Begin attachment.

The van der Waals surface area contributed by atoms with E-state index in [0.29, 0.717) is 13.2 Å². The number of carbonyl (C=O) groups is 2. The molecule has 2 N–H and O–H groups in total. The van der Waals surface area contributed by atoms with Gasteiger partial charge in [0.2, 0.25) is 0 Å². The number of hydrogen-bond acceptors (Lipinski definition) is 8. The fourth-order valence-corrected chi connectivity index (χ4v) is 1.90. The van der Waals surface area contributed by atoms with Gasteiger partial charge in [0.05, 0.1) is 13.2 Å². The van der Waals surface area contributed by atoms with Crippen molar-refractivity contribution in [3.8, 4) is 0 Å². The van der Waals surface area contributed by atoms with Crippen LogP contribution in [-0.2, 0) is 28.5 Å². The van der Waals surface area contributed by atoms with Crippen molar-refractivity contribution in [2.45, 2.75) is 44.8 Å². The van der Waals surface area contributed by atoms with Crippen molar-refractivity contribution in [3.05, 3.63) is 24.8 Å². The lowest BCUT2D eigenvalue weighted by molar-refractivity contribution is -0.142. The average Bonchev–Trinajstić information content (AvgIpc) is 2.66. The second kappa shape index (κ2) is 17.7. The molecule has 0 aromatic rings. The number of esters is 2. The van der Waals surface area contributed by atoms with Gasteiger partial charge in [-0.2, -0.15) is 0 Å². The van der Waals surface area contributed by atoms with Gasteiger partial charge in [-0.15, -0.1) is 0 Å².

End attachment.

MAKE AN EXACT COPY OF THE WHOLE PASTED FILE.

The van der Waals surface area contributed by atoms with E-state index in [0.29, 0.717) is 13.2 Å². The number of carbonyl (C=O) groups is 2. The molecule has 2 N–H and O–H groups in total. The van der Waals surface area contributed by atoms with Gasteiger partial charge in [0.2, 0.25) is 0 Å². The number of hydrogen-bond acceptors (Lipinski definition) is 8. The fourth-order valence-corrected chi connectivity index (χ4v) is 1.90. The van der Waals surface area contributed by atoms with Gasteiger partial charge in [0.05, 0.1) is 13.2 Å². The van der Waals surface area contributed by atoms with Crippen molar-refractivity contribution in [3.8, 4) is 0 Å². The van der Waals surface area contributed by atoms with Crippen LogP contribution in [-0.2, 0) is 28.5 Å². The van der Waals surface area contributed by atoms with Crippen molar-refractivity contribution in [2.45, 2.75) is 44.8 Å². The van der Waals surface area contributed by atoms with Crippen molar-refractivity contribution in [3.05, 3.63) is 24.8 Å². The lowest BCUT2D eigenvalue weighted by molar-refractivity contribution is -0.142. The average Bonchev–Trinajstić information content (AvgIpc) is 2.66. The second kappa shape index (κ2) is 17.7. The molecule has 0 aromatic rings. The number of esters is 2. The van der Waals surface area contributed by atoms with Gasteiger partial charge in [-0.2, -0.15) is 0 Å². The van der Waals surface area contributed by atoms with Gasteiger partial charge in [-0.15, -0.1) is 0 Å².